The proviso set out above was not embodied in the Act at the time when Murlidhar Mathurawallas case was heard and naturally Chagla C.J. who delivered the judgment in the above case, did not have to deal with effect of the proviso.
According to the assessee the purpose of a proviso is to carve out something which would otherwise be covered by the language of the section and must be confined to that alone. Reliance was placed in support of this proposition on the following observations of Lord Macmillan in Madras and Southern Mahratta Railway Company Ltd. v. Bezwada Municipality : 'The proper function of a proviso is to except and deal with a case which would otherwise fall within the general language of the main enactment, and its effect is confined to that case.' This has been quoted in many judgments of different High Courts in India including some of our Supreme Court. Reference was made to the judgment of the Supreme Court in Commissioner of Income-tax v. Indo-Mercantile Bank Ltd., where it was said : 'Ordinarily it is foreign to the proper function of a proviso to read it as providing something by way of an addendum or dealing with a subject which is foreign to the main enactment.'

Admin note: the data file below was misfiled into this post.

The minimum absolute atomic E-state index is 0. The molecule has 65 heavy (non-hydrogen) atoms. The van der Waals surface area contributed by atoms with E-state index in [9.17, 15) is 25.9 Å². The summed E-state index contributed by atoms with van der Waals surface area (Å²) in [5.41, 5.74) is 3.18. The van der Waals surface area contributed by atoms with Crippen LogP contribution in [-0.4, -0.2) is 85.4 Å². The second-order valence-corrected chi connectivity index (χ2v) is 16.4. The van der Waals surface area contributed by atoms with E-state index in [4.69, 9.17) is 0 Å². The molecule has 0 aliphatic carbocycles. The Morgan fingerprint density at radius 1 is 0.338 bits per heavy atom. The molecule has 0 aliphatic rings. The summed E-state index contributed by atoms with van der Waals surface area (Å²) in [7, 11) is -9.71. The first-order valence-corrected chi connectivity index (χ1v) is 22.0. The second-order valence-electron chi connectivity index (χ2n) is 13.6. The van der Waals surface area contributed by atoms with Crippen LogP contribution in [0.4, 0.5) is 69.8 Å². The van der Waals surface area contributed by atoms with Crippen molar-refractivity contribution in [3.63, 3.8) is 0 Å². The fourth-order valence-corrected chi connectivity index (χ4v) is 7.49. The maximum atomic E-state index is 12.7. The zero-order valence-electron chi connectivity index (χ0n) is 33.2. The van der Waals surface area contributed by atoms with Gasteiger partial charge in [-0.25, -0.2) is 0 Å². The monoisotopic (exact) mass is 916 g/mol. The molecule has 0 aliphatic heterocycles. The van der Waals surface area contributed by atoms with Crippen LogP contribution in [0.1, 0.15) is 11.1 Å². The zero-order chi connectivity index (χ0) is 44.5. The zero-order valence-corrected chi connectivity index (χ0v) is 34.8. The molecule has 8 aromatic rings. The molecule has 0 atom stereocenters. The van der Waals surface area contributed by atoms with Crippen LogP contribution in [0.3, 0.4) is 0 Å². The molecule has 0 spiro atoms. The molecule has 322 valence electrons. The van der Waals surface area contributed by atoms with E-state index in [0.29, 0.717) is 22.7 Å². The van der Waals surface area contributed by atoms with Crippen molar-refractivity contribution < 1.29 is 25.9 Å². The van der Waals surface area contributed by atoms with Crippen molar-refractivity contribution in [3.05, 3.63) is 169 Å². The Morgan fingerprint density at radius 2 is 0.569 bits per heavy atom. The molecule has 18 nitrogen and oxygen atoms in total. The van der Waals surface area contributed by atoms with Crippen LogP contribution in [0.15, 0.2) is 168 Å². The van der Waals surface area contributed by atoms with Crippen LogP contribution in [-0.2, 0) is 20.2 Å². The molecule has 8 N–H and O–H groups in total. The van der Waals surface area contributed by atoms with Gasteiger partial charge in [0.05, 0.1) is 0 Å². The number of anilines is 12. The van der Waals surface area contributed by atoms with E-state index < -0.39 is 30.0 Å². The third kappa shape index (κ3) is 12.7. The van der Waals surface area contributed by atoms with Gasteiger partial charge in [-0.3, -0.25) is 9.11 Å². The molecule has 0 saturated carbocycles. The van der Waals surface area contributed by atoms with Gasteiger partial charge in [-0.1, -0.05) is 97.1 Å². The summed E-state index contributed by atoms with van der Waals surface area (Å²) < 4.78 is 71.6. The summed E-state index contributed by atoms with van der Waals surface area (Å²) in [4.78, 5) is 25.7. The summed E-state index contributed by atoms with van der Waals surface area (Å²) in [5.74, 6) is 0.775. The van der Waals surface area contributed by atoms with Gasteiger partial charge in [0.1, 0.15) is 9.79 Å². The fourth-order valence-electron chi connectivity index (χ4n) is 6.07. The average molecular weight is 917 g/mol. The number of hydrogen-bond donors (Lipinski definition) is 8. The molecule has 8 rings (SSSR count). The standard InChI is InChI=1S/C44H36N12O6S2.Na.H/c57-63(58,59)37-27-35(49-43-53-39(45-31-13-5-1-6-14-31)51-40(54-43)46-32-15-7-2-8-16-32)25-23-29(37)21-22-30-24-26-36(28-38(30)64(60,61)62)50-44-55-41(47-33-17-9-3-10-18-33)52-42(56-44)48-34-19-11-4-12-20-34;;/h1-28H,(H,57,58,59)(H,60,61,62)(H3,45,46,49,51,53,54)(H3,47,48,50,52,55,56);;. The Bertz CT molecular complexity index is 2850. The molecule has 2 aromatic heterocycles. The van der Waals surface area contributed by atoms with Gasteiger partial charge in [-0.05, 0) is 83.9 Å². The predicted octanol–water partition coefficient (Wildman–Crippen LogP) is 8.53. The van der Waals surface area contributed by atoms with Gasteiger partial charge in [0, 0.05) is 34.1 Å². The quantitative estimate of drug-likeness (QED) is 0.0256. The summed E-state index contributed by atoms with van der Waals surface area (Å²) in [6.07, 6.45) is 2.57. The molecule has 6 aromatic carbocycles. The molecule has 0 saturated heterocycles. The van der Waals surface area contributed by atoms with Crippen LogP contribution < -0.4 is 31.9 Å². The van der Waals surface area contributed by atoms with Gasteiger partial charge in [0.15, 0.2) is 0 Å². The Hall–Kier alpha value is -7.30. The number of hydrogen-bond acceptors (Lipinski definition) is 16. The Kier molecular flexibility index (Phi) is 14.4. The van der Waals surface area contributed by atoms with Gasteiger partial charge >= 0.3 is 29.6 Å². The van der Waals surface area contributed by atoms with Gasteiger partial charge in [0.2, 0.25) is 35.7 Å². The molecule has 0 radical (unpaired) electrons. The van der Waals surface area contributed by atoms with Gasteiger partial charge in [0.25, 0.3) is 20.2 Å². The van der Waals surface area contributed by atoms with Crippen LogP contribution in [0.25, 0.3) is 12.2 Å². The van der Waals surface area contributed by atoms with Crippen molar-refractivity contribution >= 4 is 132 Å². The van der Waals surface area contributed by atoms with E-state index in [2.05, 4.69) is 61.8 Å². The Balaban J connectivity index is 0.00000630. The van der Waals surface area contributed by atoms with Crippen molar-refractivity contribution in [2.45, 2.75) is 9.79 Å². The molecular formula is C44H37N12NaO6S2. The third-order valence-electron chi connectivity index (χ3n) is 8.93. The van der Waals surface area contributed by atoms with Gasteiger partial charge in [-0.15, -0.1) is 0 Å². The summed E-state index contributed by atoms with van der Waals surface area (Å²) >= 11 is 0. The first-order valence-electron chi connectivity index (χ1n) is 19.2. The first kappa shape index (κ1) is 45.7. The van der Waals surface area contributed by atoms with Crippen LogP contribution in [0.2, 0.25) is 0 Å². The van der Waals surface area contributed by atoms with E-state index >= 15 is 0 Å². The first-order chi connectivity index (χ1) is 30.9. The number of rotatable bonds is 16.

It was strenuously argued that section 24(1) does not fall to be considered at all unless the assessee claims to set off a loss of profits or gains in any year under any of the heads mentioned in section 6 against his income, profits or gains under any other head in that year as the authorities mentioned above lay down that in arriving at the net result under section 10 losses in any business must first be deducted from the profits in any other business of the assessee. It was urged that the question of set off under section 24 is entirely irrelevant to a case where adjustment has to be made under section 10 itself and the proviso to section 24(1) cannot enlarge the scope of the section so as to prevent deduction of loss in a speculative business from profits and gains of other business to arrive at the new result of the operation of section 10.
Normally no doubt a proviso is not meant to enlarge the scope of the main section but this does not hold universally true. There have been instances where have come to the conclusion that in enacting a proviso the legislature has in effect enlarged the scope of the section and in may opinion the represent is a case of that type. In Rhondda Urban District Council v. Taff Vale Railway Co. it was observed by Lord Loreburn L. C., at page 258 :
'It is true that section 51 (Railway Clauses Act of 1845) is framed as a proviso upon preceding sections. But it is also true that the letter half of it, though in form a proviso, is in substance a fresh enactment, adding to an not merely qualifying that which goes before.'